The show was profiling some of my favourite spots to nosh as well as places I like to visit. I was excited that this was what was being offered as a taste of our province to viewers who were tuning in from all corners. The show was shot beautifully, despite the challenges posed by a winter storm that had been brewing during production.
There were a few things about the show, and Coren himself, that rubbed me the wrong way. As Newfoundland and Labradorians, we’re proud of the winter weather we endure – often times worse to others by comparison, we’ve gotten used to much of it and it takes a lot to slow life here down. Coren kept referring to the weather they were shooting in as being one of the worst storms ever, which wasn’t really true all things considered. Perhaps it was for him, but that it was his opinion being stated was never really clear.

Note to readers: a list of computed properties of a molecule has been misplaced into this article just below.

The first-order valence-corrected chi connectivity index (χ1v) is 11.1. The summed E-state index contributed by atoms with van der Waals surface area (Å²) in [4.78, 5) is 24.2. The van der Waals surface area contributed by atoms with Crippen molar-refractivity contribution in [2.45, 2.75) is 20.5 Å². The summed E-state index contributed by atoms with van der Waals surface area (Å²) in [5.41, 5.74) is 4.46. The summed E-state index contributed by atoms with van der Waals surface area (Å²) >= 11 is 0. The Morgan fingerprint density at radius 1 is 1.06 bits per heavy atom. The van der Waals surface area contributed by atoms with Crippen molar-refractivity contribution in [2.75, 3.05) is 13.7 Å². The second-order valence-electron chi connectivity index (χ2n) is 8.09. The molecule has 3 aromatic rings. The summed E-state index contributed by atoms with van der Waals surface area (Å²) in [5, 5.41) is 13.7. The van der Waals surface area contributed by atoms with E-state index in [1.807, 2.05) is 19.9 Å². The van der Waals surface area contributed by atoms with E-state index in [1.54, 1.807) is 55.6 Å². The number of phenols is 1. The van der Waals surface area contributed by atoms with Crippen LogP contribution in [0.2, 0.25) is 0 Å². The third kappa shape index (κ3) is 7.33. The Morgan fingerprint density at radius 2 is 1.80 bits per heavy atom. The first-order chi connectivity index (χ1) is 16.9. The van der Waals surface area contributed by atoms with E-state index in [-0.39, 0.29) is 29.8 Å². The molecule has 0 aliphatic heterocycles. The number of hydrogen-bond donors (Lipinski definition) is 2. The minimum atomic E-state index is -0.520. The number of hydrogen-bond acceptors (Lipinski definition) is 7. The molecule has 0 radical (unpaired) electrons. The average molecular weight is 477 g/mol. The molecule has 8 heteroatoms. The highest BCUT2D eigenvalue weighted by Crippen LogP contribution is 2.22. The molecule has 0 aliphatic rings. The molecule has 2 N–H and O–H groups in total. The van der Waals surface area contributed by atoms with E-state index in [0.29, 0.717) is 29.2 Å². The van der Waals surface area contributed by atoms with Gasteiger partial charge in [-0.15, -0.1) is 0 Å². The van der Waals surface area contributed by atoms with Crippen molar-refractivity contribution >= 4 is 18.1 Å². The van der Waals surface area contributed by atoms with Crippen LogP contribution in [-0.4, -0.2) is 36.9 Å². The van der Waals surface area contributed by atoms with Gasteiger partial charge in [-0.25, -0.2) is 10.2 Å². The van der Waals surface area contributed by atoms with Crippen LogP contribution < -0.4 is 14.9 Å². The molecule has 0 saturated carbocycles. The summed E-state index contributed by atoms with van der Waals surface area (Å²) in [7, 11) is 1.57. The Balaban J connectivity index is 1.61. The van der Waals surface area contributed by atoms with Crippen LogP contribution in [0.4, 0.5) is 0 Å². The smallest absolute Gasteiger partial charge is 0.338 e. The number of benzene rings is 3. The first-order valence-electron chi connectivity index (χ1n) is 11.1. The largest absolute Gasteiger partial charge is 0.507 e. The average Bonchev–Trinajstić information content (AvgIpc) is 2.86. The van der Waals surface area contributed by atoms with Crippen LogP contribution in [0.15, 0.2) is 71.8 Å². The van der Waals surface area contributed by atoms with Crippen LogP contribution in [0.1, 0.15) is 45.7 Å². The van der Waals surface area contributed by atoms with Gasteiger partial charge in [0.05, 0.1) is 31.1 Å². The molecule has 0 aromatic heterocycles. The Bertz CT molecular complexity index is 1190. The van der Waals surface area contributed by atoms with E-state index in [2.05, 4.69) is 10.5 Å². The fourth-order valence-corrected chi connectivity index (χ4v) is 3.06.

Coren also made a number of references to moose as a few of the restaurants he visited trotted out the provincially-iconic meat prepared in different ways. He began casually mentioning it was something he had never encountered, which escalated to musings that they didn’t exist, then to comparisons to unicorns. It seemed hard to believe that a restaurant critic, certainly of the level the show propped him up to being, wouldn’t have some sort of an idea about the local cuisine prior to going to a certain area. It was even more strange considering that he has a sidekick researcher (Julia Pileggi) who seemed to know her stuff included in the episode (presumably every one).
It was her efforts that got them into Salmonier Nature Park when it would normally be closed, just so Coren could see a moose. Perhaps Coren’s playful ignorance was pre-planned staging for the visit production knew would happen, but it came across as being unprepared.